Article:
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The Triumph of the Tiara: Why It's Okay For Little Girls to Play Princess
You know what’s really super easy and fun? Making parenting
decisions before you are a parent. My husband and I were anti-princess before
our daughter was even considering sleeping in a tiara as she may or may not
have done recently. The princess thing was, we knew, weird and anti-feminist
and disenfranchising, and our kid was going to be busy working on long
division, not waiting for a prince to come. Well, hmm. A few years later, we
find ourselves engaged in the battle of the ballgown. Luckily for us, Naomi
Wolf, of all people, says the princess thing is okay.
As Wolf writes in her great piece for the IHT Magazine, feminists have long seen fairy tale princess narratives as forms “of hypnotism, designed to seduce women into marriage and passivity...[but] If you look closely, the princess archetype is not about passivity and decorativeness: It is about power and the recognition of the true self.” It's certainly true of all the mini-princesses I know that their interests lie in the princessiness itself, and never in the prince. Come to think of it, I'm not even sure they know about princes at all.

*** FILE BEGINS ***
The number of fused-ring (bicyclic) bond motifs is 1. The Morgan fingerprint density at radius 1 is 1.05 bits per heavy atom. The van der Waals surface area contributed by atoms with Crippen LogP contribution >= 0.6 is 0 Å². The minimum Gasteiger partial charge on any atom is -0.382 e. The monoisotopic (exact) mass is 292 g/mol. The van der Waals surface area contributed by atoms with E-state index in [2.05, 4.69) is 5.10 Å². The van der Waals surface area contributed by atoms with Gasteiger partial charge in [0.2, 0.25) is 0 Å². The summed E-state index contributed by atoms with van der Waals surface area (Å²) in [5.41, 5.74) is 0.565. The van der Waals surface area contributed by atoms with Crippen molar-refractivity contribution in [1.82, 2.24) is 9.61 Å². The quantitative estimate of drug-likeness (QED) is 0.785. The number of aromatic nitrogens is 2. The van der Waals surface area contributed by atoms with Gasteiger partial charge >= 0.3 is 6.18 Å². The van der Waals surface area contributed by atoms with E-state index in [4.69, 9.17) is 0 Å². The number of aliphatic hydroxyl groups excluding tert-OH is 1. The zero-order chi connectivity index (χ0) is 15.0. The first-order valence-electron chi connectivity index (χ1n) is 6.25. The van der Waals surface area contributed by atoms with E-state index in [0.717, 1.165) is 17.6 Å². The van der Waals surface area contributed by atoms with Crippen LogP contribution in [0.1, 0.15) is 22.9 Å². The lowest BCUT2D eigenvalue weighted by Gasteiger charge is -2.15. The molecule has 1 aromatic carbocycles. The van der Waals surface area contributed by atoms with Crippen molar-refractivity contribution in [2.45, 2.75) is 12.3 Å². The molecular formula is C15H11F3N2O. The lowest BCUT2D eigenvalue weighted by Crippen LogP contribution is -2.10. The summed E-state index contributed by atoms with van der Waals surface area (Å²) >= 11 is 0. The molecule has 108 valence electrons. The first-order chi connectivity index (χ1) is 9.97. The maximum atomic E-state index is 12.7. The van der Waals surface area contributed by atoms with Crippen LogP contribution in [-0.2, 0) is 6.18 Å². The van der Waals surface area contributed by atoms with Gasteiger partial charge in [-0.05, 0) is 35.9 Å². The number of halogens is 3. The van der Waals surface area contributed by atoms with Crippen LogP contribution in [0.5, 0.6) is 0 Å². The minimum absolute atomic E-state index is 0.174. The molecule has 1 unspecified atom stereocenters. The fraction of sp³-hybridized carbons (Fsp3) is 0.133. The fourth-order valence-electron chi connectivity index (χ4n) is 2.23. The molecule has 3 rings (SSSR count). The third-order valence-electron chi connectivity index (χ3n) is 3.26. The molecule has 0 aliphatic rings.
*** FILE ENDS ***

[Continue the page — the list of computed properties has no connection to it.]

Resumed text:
So it rings true when Wolf equates princesses with action figures – role models that are both powerful and magical. The article includes a thorough exigesis of today’s princesses, namely, the inspirational Diana Spencer and Kate Middleton, both of whom embody the stories we like to tell about ourselves: that a commoner can become royalty, and that a princess can help the world through good works (and great dresses). Kate Middleton is pretty and fancy enough for any little girl to get into, and yet she seems smart and kind, too. Even Disney princesses get a pass; “They are busy being the heroines of their own lives.” As Wolf puts it, “Today’s princesses are visibly juggling a lot of balls, just like the rest of us working wives and single or married mothers.”
So just because every little girl you know is leaping around in a pink sparkly gown doesn’t mean she’s prepping for a life of dancing and kissing princes, in Wolf’s words, “it just means, sensibly enough for her, that she wants to take over the world.”
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